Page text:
How do I establish a hospitality business — Part 3

The third article in a series of the same name, each written some years apart and each still just as relevant today as when they were first written. Examines the tendency of business owners to over-capitalise the physical side of their business, to the detriment of the human side. See also: How do I establish a hospitality business — Part 1 and Part 2

Invest your hard earned money where it counts the most

Invest your hard earned money where it counts the most

It’s funny where some managers try to save money. We often have to deal with people with a reluctance to allocate financial resources to areas critical to business success, and a history of spending on things that aren’t.

For example, it’s common to find restaurants and hotels where they have spent squillions on the decor and surroundings, and very little on recruiting and training their staff. I’ve written on this subject in the past. The issue here is straight forward — Where should you spend your money to get the greatest return on investment?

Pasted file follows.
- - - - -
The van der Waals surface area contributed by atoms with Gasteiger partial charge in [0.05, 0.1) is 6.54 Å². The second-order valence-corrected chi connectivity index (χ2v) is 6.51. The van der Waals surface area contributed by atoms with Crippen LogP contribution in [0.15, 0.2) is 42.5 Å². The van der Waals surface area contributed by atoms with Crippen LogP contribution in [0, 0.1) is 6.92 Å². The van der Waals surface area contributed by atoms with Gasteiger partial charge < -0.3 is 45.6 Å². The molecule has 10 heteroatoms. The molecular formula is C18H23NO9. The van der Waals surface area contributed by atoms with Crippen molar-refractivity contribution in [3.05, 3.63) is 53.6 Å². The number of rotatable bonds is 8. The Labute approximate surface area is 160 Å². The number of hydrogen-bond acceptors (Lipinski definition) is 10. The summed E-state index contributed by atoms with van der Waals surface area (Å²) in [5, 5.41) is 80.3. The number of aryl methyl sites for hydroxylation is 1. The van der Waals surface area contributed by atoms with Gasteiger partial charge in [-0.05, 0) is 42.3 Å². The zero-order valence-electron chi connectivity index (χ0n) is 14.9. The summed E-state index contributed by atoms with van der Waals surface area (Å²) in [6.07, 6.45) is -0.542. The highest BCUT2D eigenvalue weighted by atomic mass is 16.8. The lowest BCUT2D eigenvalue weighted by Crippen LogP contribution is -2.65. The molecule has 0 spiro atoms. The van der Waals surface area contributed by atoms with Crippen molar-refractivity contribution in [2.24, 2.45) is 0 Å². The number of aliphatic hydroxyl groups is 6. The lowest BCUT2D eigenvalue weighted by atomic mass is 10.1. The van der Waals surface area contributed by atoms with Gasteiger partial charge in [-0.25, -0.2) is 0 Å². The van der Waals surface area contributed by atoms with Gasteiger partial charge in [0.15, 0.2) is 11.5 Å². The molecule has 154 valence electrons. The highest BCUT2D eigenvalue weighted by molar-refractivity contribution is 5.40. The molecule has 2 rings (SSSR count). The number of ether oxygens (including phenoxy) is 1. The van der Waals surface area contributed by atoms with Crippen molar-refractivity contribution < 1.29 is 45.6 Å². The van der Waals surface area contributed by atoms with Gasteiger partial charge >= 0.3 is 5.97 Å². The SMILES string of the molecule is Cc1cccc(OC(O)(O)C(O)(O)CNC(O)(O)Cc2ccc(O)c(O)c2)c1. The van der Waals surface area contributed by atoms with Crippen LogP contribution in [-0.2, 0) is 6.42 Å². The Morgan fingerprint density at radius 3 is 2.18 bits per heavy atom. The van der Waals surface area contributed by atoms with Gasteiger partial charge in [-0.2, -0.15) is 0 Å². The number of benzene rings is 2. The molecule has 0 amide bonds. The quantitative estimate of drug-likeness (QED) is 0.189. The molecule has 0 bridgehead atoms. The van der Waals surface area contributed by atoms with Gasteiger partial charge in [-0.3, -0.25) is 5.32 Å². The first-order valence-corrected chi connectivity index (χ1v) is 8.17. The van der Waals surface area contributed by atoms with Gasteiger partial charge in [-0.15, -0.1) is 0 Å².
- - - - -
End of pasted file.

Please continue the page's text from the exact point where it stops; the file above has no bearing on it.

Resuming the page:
What will make my business successful?

Customer perceptions in a food and beverage business are created in the following proportions: 40% by human interaction (service and selling skills), 40% by product delivery (quality, creativity and ‘trendiness’), and 20% by the decor and surroundings. In other words, 80% of any customer transaction is the result of human interaction and human performance, while a very small part of the perception is gained by the physical surroundings.

If you spend $100, 000 on your surroundings, how many drinks and meals do you have to sell to recoup this money? Bear in mind that you have to pay it back from the profit on food and beverage sales, not the total revenue. You may have to sell $300,000 worth of product to be back at square one. I do recognise that your business must be presentable, but I question whether it needs to be as sumptuous or over the top. Some of the most successful hospitality businesses I deal with are fairly basic in presentation.

I believe that a large proportion of hospitality operators fall into the trap of overcapitalising their buildings and interiors, while seriously undercapitalising their ability to deliver competent human interaction and product delivery. I can understand why this happens — an accountant can show building improvements on a balance sheet as a paper asset, but you can’t show recruitment or training as anything but a cost on a profit and loss statement. You can walk into a bank and get finance for building improvements quite easily — ‘Certainly, how much would you like?’ — try asking for finance to recruit or train your staff, your bank manager will go all funny around the eyes.

Recruitment is your key skill

Make sure your key staff are as skilled as possible.

Make sure your key staff are as skilled as possible.